What’s the most common violation of employee rights we see on a day-to-day basis? Without question, it’s the failure of employers to properly pay employees. This is true whether the employer is a mom-and-pop corner store or one of the world’s largest corporate conglomerates.
Paycheck violations carry severe consequences for employers. An employee who isn’t paid properly can sue up to three years after the paycheck violation occurred, even if the employee no longer works there. And most violations allow the employee to recover double what they were originally owed. Even better, the law requires the employer to pay the employee’s attorneys’ fees for filing the claim.
The “Big Five” wage and hour violations you’re likely to experience are:
- Your employer’s misclassification of you as exempt and not entitled to overtime. Many employers treat anyone who is a manager, assistant manager or supervisor as ineligible for overtime. That’s wrong. It’s not the title that counts. It’s the work done. Many managers and supervisors are entitled to overtime pay.
- Your employer’s failure to pay overtime just because you’re paid a salary. Again, completely wrong. Salaried employees can be eligible for overtime just like workers earning minimum wage.
- The failure of an employer to properly track all time worked by an employee. Employers often ignore time an employee spends emailing, reading, reviewing and drafting when at home or out of the office. Every minute you spend performing services for your employer is compensable time for which you must be paid.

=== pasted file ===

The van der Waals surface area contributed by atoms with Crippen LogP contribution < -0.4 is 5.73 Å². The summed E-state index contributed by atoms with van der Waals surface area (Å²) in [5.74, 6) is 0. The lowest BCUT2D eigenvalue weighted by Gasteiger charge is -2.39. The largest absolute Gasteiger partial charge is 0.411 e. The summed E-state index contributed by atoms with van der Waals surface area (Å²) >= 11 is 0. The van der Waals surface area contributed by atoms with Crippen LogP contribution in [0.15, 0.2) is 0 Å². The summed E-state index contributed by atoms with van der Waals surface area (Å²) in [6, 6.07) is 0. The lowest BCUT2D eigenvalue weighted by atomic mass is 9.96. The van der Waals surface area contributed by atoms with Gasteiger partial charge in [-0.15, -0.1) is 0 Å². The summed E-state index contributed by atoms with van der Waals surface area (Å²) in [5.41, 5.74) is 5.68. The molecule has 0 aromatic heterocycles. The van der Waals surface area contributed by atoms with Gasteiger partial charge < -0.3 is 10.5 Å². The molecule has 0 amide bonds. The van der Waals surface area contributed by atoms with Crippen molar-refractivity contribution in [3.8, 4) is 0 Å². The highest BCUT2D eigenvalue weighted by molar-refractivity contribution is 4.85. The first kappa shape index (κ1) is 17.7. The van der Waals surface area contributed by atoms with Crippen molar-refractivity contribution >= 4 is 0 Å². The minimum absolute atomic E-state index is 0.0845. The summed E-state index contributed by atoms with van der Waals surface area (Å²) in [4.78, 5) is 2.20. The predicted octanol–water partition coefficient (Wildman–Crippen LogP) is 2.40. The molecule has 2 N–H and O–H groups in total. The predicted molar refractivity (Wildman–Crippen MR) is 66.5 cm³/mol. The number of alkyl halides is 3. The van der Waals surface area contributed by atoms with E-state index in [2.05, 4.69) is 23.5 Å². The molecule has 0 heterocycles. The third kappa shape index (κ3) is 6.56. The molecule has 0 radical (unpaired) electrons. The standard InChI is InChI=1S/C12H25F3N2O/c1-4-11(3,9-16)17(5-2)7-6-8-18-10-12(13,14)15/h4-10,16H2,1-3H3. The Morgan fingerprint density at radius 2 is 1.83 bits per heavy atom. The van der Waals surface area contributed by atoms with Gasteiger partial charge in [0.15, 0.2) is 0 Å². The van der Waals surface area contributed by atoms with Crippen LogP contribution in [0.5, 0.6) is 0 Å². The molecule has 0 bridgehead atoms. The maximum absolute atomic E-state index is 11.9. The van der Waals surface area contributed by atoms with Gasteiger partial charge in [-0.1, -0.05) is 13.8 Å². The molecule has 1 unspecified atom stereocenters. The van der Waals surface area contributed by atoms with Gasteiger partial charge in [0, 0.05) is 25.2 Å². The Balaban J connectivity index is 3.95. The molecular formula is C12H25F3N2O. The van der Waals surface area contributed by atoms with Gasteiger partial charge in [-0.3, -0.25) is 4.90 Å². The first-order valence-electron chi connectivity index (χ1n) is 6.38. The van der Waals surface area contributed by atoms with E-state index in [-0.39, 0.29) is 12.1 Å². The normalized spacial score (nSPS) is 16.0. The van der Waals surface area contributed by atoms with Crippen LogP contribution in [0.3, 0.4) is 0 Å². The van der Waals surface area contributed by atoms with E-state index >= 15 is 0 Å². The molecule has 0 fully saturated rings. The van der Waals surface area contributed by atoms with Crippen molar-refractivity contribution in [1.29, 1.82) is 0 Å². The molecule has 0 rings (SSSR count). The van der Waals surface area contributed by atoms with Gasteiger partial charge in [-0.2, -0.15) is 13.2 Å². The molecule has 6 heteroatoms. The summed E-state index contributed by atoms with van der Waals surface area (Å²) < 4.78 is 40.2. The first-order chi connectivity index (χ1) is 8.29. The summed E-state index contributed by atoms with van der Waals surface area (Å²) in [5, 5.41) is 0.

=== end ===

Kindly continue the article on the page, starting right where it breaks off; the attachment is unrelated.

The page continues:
- The failure of an employer to pay overtime when due. Some employers pay straight time for hours worked over 40, or give employees time off in lieu of overtime, or shift hours from one pay period to another. All these practices are illegal and entitle you to compensation – usually double the amount your employer originally owed. (Only government employers can give employees “comp time” in lieu of overtime pay. No private-sector employer is allowed to do this.)
- The failure of an employer to pay “odds and ends time,” meaning break time, travel time, etc. Do you/did you work during breaks including lunch and dinner breaks? Do you travel for work? Under virtually all circumstances you must be paid for this time. This is true even if your employer has a policy against working during breaks or travel.
- The misclassification of an employee as an independent contractor. Your employer’s self-serving decision to label you an independent contractor has no impact on whether you are or are not an actual employee. A surprising number of employers falsely label workers as independent contractors in order to avoid paying overtime or the employer’s share of FICA taxes.
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